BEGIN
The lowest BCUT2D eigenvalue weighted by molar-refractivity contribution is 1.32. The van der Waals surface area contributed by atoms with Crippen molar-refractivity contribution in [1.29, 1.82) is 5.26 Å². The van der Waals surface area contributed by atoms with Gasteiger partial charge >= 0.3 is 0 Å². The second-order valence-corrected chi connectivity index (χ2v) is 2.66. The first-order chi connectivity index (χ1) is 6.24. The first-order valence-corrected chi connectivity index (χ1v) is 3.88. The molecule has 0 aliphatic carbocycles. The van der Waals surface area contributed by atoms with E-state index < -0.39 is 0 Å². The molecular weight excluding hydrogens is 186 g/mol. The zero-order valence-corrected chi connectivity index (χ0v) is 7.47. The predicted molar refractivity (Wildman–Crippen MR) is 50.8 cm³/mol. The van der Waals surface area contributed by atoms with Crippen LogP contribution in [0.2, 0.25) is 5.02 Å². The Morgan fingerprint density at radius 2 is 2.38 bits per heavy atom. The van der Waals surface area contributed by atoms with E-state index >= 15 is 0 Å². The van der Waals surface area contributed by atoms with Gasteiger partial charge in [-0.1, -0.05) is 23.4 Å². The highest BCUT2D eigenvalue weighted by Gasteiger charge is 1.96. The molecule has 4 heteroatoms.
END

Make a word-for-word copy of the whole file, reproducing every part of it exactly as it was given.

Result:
The lowest BCUT2D eigenvalue weighted by molar-refractivity contribution is 1.32. The van der Waals surface area contributed by atoms with Crippen molar-refractivity contribution in [1.29, 1.82) is 5.26 Å². The van der Waals surface area contributed by atoms with Gasteiger partial charge >= 0.3 is 0 Å². The second-order valence-corrected chi connectivity index (χ2v) is 2.66. The first-order chi connectivity index (χ1) is 6.24. The first-order valence-corrected chi connectivity index (χ1v) is 3.88. The molecule has 0 aliphatic carbocycles. The van der Waals surface area contributed by atoms with E-state index < -0.39 is 0 Å². The molecular weight excluding hydrogens is 186 g/mol. The zero-order valence-corrected chi connectivity index (χ0v) is 7.47. The predicted molar refractivity (Wildman–Crippen MR) is 50.8 cm³/mol. The van der Waals surface area contributed by atoms with Crippen LogP contribution in [0.2, 0.25) is 5.02 Å². The Morgan fingerprint density at radius 2 is 2.38 bits per heavy atom. The van der Waals surface area contributed by atoms with E-state index >= 15 is 0 Å². The van der Waals surface area contributed by atoms with Gasteiger partial charge in [-0.1, -0.05) is 23.4 Å². The highest BCUT2D eigenvalue weighted by Gasteiger charge is 1.96. The molecule has 4 heteroatoms.